Study Supports Daptomycin Combination Therapy for Enterococcal Bacteremia
The use of high-dose daptomycin in combination with a β-lactam antibiotic to treat enterococcal bacteremia is supported by pharmacodynamics.
Enterococcal bacteremia is a global concern as enterococcal pathogens have developed resistance to nearly all antibiotics. A new study supports the use of high-dose daptomycin in combination with another antibiotic to treat these dangerous infections.
The study, published in the International Journal of Antimicrobial Agents, looked at data from 7 published trials involving 240 adults and found that daptomycin doses of 10-12 mg/kg/day in combination with other antibiotics optimize pharmacodynamic threshold attainment for susceptible-dose dependent (S-DD) infections.
The study found that a pharmacodynamic threshold, which is predictive of 30-day survival in patients with enterococcal bacteremia, was 2-fold lower when daptomycin was given along with another antibiotic, such as a β-lactam.
Pharmacodynamic threshold attainment, in terms of free drug area under the curve to minimum inhibitory concentration (fAUC/MIC) ratio above 27.4, is associated with 30-day survival in monotherapy. Among low-acuity patients who received a β-lactam, a fAUC/MIC above 12.3 was associated with survival, and this remained significant in models that controlled for infection source and immunosuppression.
“Probabilities of threshold attainment using a 10 mg/kg/day dose were 100% for isolates with MICs ≥2mg/L and 95.2% for 12 mg/kg/day dose of MICs of 4 mg/L,” the authors noted.
The study was led by investigators at the Center for Anti-Infective Research and Development at Hartford Hospital in Hartford, Connecticut.
“Although the precise mechanisms are not fully elucidated, the finding of a lower threshold may be a consequence of increased β-lactam activity following daptomycin-induced cell envelop changes, or enhanced daptomycin surface binding in presence of β-lactams,” the study noted.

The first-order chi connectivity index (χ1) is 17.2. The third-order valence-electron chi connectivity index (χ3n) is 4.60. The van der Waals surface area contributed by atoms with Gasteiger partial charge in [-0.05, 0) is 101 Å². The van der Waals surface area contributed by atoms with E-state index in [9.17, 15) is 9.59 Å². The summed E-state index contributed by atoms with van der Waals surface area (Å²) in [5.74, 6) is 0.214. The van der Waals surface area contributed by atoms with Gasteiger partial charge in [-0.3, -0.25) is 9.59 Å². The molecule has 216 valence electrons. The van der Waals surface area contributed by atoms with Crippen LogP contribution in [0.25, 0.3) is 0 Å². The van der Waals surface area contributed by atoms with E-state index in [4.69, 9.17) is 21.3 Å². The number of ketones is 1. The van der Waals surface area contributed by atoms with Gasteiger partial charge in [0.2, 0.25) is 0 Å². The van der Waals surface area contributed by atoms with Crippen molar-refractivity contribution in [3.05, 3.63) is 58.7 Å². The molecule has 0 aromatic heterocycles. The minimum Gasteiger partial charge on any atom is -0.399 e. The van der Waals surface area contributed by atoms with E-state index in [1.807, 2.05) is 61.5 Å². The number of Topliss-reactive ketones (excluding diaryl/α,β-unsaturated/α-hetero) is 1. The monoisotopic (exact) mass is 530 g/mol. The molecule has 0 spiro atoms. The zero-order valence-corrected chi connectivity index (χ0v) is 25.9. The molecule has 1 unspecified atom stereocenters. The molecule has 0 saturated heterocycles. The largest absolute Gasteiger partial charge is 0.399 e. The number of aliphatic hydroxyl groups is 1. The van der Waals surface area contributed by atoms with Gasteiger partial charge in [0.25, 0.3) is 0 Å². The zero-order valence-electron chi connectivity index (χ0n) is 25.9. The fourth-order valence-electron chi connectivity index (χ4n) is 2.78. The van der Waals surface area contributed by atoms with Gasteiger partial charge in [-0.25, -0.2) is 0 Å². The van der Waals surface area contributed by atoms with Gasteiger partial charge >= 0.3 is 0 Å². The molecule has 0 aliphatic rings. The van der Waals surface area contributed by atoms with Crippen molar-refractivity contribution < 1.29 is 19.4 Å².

The study also noted suppression of daptomycin resistance that was seen in monotherapy.
“A lower pharmacodynamic threshold identified in combination therapy-treated patients also provides a potential mechanism responsible for improved end-of-treatment survival in enterococcal bacteremia recently observed with high-dose (≥9 mg/kg/day) daptomycin plus a β-lactam compared with daptomycin monotherapy, high-dose monotherapy, or low-dose daptomycin plus a β-lactam,” investigators wrote.
Information to identify which β-lactam antibiotics were associated with survival was unavailable along with number of doses and administration schedules.
Further studies are needed to justify specific breakpoints for antibiotics used in combination.
The emergence of drug-resistant enterococci is an ongoing concern for investigators seeking solutions, including drug combinations, to address the evolving problem.
Vancomycin-resistant enterococci (VRE) is a concerning threat, sickening 20,000 Americans each year and killing 1300, according to the US Centers for Disease Control and Prevention. In recent years, investigators have identified strains of the bacteria that are not susceptible to daptomycin, prompting drug manufacturers to evaluate drugs including telavancin, dalbavancin and oritavancin for VRE.
Investigators have debated the benefits of drug combinations to fight antimicrobial-resistant bacteria, with daptomycin being used in combination with ceftaroline to treat prolonged methicillin-resistant Staphylococcus aureus bacteremia.